The naturalist John Muir visited Glacier Bay in the late 19th century and described potatoes the size of walnuts. In the Haines area on Alaska's Panhandle, families have been cultivating potatoes for two centuries and passing heirloom potatoes from generation to generation. Unlike modern potato hybrids, Kunibe said, the old varieties can be packed with vitamins, minerals, anti-oxidants, and phytochemicals.
Kunibe said that in her research, she found residents of Southeast Alaska less concerned with food or fuel prices than with health issues. "Tlingit village members are concerned with the cancer levels and diabetes levels that their people are suffering from," she said after the meeting. "They want to grow their own food so they are eating healthy, additive-free foods. They feel the processed foods they are getting from stores are destroying their health."
Today, gardening and farming are catching on, both among native Alaskan communities and among more recent arrivals. By some counts, changing weather patterns have expanded the growing season around Fairbanks by about 50 days per year. Community gardens have been started in cities and towns from Juneau on the Panhandle, to Bethel in the interior southwest, to Fort Yukon on the Arctic Circle. Nearly two dozen communities now have farmer's markets, with Sitka being among the latest to join the list.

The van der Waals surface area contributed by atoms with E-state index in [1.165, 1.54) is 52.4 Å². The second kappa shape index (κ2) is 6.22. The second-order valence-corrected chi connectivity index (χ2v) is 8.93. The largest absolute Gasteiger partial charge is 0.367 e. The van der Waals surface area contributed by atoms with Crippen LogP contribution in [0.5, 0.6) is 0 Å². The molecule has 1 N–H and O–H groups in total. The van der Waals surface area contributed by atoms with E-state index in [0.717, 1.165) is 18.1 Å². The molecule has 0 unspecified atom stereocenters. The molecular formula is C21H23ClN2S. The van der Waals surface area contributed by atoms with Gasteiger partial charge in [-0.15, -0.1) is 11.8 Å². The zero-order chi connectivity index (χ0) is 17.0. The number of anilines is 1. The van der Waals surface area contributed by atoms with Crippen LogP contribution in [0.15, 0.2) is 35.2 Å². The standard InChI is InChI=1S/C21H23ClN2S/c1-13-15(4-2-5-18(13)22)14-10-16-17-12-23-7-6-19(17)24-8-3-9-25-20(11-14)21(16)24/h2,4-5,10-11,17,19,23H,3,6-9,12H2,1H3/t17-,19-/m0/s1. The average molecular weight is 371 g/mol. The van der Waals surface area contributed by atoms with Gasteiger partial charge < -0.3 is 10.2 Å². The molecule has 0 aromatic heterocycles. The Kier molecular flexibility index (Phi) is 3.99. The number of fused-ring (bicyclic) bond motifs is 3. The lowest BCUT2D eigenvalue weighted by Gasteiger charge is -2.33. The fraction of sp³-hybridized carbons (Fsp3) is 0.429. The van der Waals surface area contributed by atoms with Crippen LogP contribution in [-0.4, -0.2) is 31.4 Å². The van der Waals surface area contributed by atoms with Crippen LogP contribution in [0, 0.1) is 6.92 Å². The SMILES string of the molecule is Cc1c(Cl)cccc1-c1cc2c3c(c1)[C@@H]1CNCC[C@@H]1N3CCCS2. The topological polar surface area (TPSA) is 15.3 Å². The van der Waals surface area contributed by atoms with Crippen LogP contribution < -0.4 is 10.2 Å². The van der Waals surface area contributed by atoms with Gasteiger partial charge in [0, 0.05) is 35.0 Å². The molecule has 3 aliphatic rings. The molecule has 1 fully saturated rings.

With so much rain and cool weather last summer, many gardeners had an off-year. But that shouldn't diminish enthusiasm, Loring said.
"The solution to the food problem isn't necessarily a garden in every village or increased hunting, but something that's worked in this region for a long time—having a diversity of food sources," Loring said. "... Diversity doesn't mean diversity on grocery store shelves. It means understanding ecological variables and that conditions change over time."
One year the conditions may be great for hunting but less so for farming, he explained. Or a good year for growing may come during a bad year for fishing.